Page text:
8 February 2017

Is architecture blindsided by absent users?

A visionary edifice, a revolutionary feat of engineering, a blot on the landscape, a brutalist carbuncle. Rarely does architecture lead to subtle superlatives. But, sometimes architects design with only a vague notion of the users of their constructions. In the absence of personal profiles of the people that will swing through those grand front doors and ride the escalator to the giddy heights of the top floor, what guides an architect in planning their stucco stairwells, their fantastical fenestrations, and their vaulted visions?

Writing in the Journal of Design Research, Ann Heylighen of KU Leuven, Belgium and her co-worker Lore Verhulst and colleague Catherine Elsen at the University of Li├Ęge, explain that as design processes become more complex, the distance between architect and user increases. “In large-scale projects, future users often remain absent or hypothetical during design, and in some design competitions, architects are not even allowed to interact with the client,” they point out. The team has carried out an in-depth study from the penthouse suite down to the basement to look at real-world design and attempt to fathom who it is that architects have in mind when they design given that actual users of their proposed buildings are usually absent.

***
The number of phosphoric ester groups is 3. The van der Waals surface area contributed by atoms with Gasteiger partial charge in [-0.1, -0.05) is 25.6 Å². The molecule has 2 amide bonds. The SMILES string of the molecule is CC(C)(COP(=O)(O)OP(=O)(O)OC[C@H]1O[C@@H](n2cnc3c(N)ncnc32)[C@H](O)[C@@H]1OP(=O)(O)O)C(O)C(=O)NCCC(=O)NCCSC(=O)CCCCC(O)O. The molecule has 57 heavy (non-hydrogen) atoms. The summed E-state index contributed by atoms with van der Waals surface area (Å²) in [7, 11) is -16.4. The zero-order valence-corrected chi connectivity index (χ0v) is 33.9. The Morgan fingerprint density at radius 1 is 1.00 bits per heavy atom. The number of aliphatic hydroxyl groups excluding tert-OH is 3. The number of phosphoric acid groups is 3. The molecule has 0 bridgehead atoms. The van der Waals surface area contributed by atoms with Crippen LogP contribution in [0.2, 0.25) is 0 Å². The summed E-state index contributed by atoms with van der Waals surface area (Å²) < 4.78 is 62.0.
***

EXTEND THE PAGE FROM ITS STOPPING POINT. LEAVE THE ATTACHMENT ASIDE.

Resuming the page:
Fundamentally, the team has found a significant gap between how users are considered in the research literature in this field and the observations of architects. Indeed, architects themselves apparently do not employ the term “user” at all. Moreover, one has to then question how, in the absence of putative users, architects keep in mind such requirements as sustainability, accessibility, heritage value, and the people, the “stakeholders”, client bodies, consultants, contractors, who will be involved. Architects have to design for “the other” but without necessarily knowing who the other is.
Perhaps it is this disconnect that gives rise to those emotionally charged responses to new buildings whether unsightly carbuncle or dizzying edifice.

Verhulst, L., Elsen, C. and Heylighen, A. (2016) ‘Whom do architects have in mind during design when users are absent? Observations from a design competition’, J. Design Research, Vol. 14, No. 4, pp.368-387.

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